Three Thumbs Up for The King’s Man
The King’s Man shows shows that in the breast of every self-righteous-do-gooder is a tyrant clawing itself out and making messes. The rest is as they say is history. A history in need of the King's Man. Tweet
Want to know why our past and present dances with madness?
It's because we've been missing The King's Man. Well, he's arrived.
Those who liked the Kingsman franchise will not be disappointed with The King’s Man. Having trouble keeping up? “Kingsman” is the name of the do-right agency. The King’s Man is Ralph Fiennes, is the leader of that virtuous pack. He’s the star of The King’s Man, the film, the third in the series.
This prequel is not quite an equal but it sets the stage for some awesome historical engagements going forward. It would have been better if Ralph Fiennes—the founding father of the secret, independent spy network was quicker in letting go of his pacifist ways, but the movie ends on solid Kingsman ground. Killing the wicked few that end up getting the many killed is portrayed as an arduous moral struggle—as it should be. Particularly for Fiennes, who gave his deathbed word to his dying wife that he would protect their son from the violence of the world.
What I love about the Kingsman franchise is that it shows that in the breast of every self-righteous-do-gooder is a tyrant clawing itself out and making messes.
The first Kingsman supervillain, ably played by Samuel Jackson, understood that genuine progress—bending the arc and omelette of history—required billions of cracked eggs. A billionaire tech-wizard with the will and the wallet to take the consensus insight that mother earth cannot sustain itself on present population levels to it’s logical, ideological conclusion. Jackson’s character—both wise and rich—has a plan to get himself and few of the chosen entrenched on the right side of the environmental trend line. A cell phone swipe that would turn mankind against itself and inaugurated a mass culling of the species.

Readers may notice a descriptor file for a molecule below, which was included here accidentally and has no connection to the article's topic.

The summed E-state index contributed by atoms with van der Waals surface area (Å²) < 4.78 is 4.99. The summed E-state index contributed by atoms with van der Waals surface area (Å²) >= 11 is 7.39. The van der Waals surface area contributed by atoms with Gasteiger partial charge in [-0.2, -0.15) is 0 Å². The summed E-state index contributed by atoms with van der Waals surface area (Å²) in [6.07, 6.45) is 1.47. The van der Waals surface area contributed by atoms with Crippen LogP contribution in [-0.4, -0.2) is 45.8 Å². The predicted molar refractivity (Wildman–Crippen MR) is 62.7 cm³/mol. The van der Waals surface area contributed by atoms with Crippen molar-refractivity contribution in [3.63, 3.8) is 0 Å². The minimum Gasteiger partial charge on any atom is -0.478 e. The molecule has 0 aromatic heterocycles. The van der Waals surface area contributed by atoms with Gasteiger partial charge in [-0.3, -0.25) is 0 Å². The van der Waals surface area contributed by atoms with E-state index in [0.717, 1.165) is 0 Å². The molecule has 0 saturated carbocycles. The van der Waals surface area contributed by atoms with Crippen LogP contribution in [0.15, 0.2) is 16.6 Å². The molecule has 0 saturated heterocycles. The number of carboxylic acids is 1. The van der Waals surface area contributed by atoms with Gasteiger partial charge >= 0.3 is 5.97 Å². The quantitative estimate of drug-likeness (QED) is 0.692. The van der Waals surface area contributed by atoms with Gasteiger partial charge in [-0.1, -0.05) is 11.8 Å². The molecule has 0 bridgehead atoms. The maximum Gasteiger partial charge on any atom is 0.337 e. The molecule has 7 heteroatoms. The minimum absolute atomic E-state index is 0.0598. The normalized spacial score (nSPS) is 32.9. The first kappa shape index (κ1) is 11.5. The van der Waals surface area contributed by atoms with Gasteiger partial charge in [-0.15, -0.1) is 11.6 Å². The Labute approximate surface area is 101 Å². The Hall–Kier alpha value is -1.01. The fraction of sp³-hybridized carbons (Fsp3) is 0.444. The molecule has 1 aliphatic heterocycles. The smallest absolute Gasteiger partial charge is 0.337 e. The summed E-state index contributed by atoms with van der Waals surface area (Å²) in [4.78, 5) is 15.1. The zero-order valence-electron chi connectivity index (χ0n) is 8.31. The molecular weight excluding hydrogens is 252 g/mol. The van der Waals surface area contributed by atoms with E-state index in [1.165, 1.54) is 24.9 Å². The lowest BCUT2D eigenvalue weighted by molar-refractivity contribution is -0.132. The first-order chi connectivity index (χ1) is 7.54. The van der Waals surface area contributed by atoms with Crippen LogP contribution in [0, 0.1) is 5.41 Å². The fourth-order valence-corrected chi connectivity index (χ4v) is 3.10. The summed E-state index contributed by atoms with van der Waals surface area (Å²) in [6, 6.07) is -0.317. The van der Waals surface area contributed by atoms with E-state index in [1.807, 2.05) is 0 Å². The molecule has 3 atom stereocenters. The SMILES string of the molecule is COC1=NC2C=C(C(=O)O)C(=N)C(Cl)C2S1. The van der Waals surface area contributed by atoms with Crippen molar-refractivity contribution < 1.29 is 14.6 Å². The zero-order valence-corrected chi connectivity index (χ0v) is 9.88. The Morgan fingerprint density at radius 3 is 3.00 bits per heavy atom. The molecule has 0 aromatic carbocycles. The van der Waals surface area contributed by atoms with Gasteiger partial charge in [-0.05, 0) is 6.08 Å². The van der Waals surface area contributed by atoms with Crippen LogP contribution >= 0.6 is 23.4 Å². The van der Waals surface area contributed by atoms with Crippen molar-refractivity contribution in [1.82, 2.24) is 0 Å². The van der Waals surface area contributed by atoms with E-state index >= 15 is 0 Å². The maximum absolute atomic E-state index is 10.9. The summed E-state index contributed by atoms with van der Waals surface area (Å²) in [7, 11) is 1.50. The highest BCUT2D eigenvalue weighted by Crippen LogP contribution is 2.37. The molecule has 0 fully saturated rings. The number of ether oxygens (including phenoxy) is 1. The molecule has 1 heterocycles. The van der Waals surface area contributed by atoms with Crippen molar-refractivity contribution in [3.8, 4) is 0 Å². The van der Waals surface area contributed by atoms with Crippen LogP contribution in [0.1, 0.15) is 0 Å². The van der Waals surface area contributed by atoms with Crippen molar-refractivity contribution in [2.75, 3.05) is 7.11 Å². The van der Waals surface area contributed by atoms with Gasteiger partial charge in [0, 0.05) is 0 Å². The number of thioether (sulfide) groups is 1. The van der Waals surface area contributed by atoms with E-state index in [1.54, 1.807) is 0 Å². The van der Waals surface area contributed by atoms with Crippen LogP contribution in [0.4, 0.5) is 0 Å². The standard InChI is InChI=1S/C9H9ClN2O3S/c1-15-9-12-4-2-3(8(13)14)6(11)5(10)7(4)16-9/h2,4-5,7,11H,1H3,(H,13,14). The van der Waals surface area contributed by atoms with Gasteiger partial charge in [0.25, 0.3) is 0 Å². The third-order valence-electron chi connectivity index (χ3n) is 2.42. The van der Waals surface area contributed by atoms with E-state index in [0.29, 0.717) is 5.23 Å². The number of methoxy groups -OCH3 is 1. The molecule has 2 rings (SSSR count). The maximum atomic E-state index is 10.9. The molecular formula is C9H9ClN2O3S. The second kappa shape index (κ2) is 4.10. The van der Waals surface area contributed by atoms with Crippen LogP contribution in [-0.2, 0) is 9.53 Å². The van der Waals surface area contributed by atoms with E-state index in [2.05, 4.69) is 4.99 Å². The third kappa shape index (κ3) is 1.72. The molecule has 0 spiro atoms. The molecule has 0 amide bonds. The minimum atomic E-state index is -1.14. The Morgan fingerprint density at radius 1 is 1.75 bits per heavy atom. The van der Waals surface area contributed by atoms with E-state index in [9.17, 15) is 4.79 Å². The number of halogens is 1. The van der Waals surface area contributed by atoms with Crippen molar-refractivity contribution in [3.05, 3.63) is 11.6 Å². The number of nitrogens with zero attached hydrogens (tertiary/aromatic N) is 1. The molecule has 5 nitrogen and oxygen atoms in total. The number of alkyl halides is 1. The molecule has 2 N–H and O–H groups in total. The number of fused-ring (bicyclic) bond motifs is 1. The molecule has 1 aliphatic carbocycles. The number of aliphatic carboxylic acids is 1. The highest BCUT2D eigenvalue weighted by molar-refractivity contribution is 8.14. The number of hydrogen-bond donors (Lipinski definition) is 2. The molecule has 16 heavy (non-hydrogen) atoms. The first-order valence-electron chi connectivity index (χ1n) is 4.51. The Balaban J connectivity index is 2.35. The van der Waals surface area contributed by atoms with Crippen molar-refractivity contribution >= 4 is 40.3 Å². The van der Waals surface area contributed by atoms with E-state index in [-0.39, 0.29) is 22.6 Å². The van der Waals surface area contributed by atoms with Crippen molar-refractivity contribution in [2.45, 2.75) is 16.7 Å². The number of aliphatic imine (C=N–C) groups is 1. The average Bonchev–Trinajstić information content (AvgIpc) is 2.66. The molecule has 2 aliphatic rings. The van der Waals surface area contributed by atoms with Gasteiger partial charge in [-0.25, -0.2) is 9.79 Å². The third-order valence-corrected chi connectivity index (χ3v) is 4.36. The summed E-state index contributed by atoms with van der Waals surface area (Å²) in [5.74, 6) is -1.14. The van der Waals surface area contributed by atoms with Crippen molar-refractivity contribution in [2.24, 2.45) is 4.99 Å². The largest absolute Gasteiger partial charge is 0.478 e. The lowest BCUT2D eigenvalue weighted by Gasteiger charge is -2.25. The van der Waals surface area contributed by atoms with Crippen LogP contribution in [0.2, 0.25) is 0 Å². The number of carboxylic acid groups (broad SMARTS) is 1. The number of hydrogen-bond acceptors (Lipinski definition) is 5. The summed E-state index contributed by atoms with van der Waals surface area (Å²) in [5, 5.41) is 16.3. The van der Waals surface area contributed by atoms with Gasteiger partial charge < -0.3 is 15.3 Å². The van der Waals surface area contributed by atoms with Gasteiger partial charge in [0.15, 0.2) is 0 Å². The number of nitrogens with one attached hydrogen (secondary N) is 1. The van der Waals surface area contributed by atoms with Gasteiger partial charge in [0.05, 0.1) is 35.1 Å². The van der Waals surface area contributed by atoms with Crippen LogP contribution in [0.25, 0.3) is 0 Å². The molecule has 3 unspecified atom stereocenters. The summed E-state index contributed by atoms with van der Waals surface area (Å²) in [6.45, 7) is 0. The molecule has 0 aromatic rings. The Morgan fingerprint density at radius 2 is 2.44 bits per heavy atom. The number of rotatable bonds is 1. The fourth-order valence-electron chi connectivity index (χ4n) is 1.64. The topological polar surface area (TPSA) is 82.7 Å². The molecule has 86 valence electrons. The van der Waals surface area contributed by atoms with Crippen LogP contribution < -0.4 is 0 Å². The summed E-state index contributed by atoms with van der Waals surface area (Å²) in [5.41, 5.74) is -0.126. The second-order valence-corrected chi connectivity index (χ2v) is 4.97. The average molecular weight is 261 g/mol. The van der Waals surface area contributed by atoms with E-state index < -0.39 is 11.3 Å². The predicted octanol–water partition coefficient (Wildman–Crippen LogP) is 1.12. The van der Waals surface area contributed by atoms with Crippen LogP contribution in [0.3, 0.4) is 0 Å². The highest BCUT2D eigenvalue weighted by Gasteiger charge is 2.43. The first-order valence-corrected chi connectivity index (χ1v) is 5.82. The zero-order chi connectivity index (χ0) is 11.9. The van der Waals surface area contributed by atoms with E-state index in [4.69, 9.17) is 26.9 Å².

The next global threat came from Julian Moore—a drug dealer with an a Harvard MBA and a desire to put recreational, illicit drug use on a global legal footing and a big Phrma business model. To this end, she posions the global supply chain of drugs and will give the antidote only if the world’s leaders bend the knee and legalize drugs. A prodigal son hostage play at scale.
Unlike the glory days of the globalist assholes of the present Kingsman, The King’s Man is going to the ideological well of it all: the 20th Century.
It turns out, at the root of all humankind’s sorrows are assholes who hate the system and are hell-bent on making it worse. Communism and Nazism, red and brown, left and right, are all just means to end that is the Will to Power. The movie ends with a handshake between Lennin and Hilter. The rest is as they say is history. A history in need of the Kingsman.
After Team America: World Police Force, The King’s Man is the second-best explanation of our past and present dances with madness and the need to for a few to stand up to them for the sake of the many.